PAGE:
Thanks for this update from the Netherlands
Dec 27, 2006
9:32 AM EDT
|After reading this article, I have some hope that some Dutch municipalities will start to free themselves from Microsoft's grip. However, it looks as though the federal government will be chained to Microsoft for the foreseeable future. :-(|
Dec 27, 2006
10:31 AM EDT
|Here's some of the latest:
Large Dutch cities supporting open source
,----[ Quote ] | Arthur Buijs from the Dutch OpenOffice.org community just pointed me | to this Dutch article. According to the article, a number of large | Dutch cities including Almere, Assen, Eindhoven, Enschede, | Groningen, Haarlem, Leeuwarden and Nijmegen have decided to | support open source. The article says that the cities are | interested in open source because Microsoft software is being | perceived as expensive and the software does not not work well | together with competitive products on other platforms. | | [...] | | Here is the full article: A large number of big cities don't want | to be dependent of Microsoft anymore. Together they have 1.2 million | inhabitants. They demand open source software from their suppliers. | Almost all desktops run Microsoft Windows and also have word | processors and spreadsheets made by the American software giant | installed. It has been some time that counties - and not only in | the Netherlands - try to be less dependent of Microsoft. For some | time there have been very good alternative programs. Some are even | free of charge. In real life, they are rarely used because | ict-companies do not support them. Attempts to force them have run | into problems with European legislation. Eight large Dutch counties | have now taken the first step by publishing a manifest calling on | ict-companies to support open source. In fact Almere, Assen, | Eindhoven, Enschede, Groningen, Haarlem, Leeuwarden and Nijmegen are | giving a message to these suppliers, saying they don't stand a chance | getting major orders if they don't comply. Some of these counties | have already dumped their suppliers for that reason. The software | of Microsoft - and some other leading (database) companies - is not | only expensive. Another problem is that their data is not exchangable | with competitors programs. These software giants also invent new | standards, forcing their clients to buy new software and convert | their data to those new standards. Dutch government promotes the | use of open standards and open source by their Ososs program. A | spokesman of Ososs says the action of these counties is a true | breakthrough for open source software. `----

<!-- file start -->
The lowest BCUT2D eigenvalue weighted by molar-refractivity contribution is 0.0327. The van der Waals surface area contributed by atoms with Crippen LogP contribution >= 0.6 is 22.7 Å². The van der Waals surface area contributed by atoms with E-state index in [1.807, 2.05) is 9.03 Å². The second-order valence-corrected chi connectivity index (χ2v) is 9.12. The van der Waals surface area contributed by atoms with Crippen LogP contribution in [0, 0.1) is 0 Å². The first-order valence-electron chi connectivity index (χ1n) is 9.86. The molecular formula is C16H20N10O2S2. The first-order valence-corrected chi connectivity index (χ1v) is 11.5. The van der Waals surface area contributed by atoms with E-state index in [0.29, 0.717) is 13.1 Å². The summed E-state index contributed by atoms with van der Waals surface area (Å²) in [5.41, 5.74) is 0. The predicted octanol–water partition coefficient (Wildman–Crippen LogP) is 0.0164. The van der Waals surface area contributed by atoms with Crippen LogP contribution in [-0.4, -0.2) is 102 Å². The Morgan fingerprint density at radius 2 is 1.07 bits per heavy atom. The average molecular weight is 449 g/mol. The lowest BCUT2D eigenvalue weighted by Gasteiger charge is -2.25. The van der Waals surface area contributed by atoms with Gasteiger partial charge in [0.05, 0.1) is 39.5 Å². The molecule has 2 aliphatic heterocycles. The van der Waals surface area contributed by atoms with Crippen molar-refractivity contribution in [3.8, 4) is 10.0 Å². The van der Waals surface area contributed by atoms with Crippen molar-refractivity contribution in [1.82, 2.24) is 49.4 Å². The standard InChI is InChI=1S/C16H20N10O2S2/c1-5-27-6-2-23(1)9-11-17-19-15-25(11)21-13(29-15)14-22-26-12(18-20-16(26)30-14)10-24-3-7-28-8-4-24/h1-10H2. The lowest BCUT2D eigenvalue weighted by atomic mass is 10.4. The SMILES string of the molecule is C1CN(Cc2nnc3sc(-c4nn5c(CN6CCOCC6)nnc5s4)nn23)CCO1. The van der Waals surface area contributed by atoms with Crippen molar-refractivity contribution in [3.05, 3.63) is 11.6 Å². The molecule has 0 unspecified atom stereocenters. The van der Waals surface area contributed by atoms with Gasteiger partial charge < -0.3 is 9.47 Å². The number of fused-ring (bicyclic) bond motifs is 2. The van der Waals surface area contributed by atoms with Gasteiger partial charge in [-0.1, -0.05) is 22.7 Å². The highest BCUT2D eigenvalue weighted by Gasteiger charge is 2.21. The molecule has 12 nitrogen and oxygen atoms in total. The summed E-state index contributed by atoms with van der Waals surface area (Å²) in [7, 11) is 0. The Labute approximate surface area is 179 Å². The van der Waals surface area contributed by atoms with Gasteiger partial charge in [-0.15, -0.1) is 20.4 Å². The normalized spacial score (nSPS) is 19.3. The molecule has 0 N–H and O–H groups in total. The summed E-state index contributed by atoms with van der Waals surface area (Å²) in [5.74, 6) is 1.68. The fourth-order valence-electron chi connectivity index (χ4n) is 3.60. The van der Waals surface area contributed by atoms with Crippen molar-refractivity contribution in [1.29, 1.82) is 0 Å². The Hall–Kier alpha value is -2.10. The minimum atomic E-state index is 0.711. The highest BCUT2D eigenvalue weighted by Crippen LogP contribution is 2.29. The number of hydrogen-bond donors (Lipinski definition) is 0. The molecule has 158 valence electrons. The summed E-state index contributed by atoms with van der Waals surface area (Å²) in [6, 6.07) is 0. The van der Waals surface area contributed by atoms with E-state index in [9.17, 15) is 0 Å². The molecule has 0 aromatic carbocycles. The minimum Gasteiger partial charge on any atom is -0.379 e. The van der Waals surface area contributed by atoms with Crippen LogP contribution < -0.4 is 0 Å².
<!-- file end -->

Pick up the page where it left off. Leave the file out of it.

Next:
City of Amsterdam announces experiment with open-source software
,----[ Quote ] | The City of Amsterdam said Friday it will spend euro300,000 | (US$400,00) testing open source software in two administrative | districts in 2007, in a potential blow for the city's current | main supplier, Microsoft Corp. | | Open source software is developed for free by volunteer | programmers, and leased by providers who usually only charge | for service and support. | | City spokeswoman Marjolijn van Goethem said Amsterdam's | housing department and one of its borough offices _ Zeeburg _ | would test a Linux-based operating system on city computers, | and open-source document software, replacing Microsoft Windows | and Office. `----
Lead the way, Holland, and show the world how it's done.
Dec 27, 2006
4:43 PM EDT
|Beirwin: That's OK. I live in the Netherlands, and I'll do my best to keep you informed. I didn't write the article earlier when the 8 municipalities published the manifest, because, unofficially, I heard at least The Hague and possible Amsterdam were to follow. Now, Nijmegen and Leeuwarden for example aren't very famous outside our own country, but on the other hand, The Hague and Amsterdam are. Therefore, I waited a bit.
In the informal circuit, I heard open source and free software are used far more in Dutch business than it appears on the surface; most companies don't speak out about using open source or free software. You really have to ask.
For example, I met a guy who started a one-man migration company, migrating file- and printservers from Windows to Linux. He didn't do _any_ advertising, but still, the number of people 'finding' him without himself not knowing how, was so overwhelming, he needed more people. I also joined a presentation about a migration from MS Exchange to OpenExchange. The company who does this, told, in a lot of cases, it is quite possible. However, in many cases the companies screwed up and made a mess of their infrastructure. In the example given, the business to be migrated from Exchange to OpenExchange did everything with MS Access, which made it very, very difficult to migrate, and some 'data' was lost, and a lot had to be 'manually' migrated. So, under the surface, a lot is happening both at the local level and the business level, but still not at the federal level. However, since we just had elections in the Netherlands and the 'open source supporting parties' won a lot of "parliament-seats", this might change in the near future.
If you still want more info about Open Source in the Netherlands, let me know, and I'll see what I can do for you.
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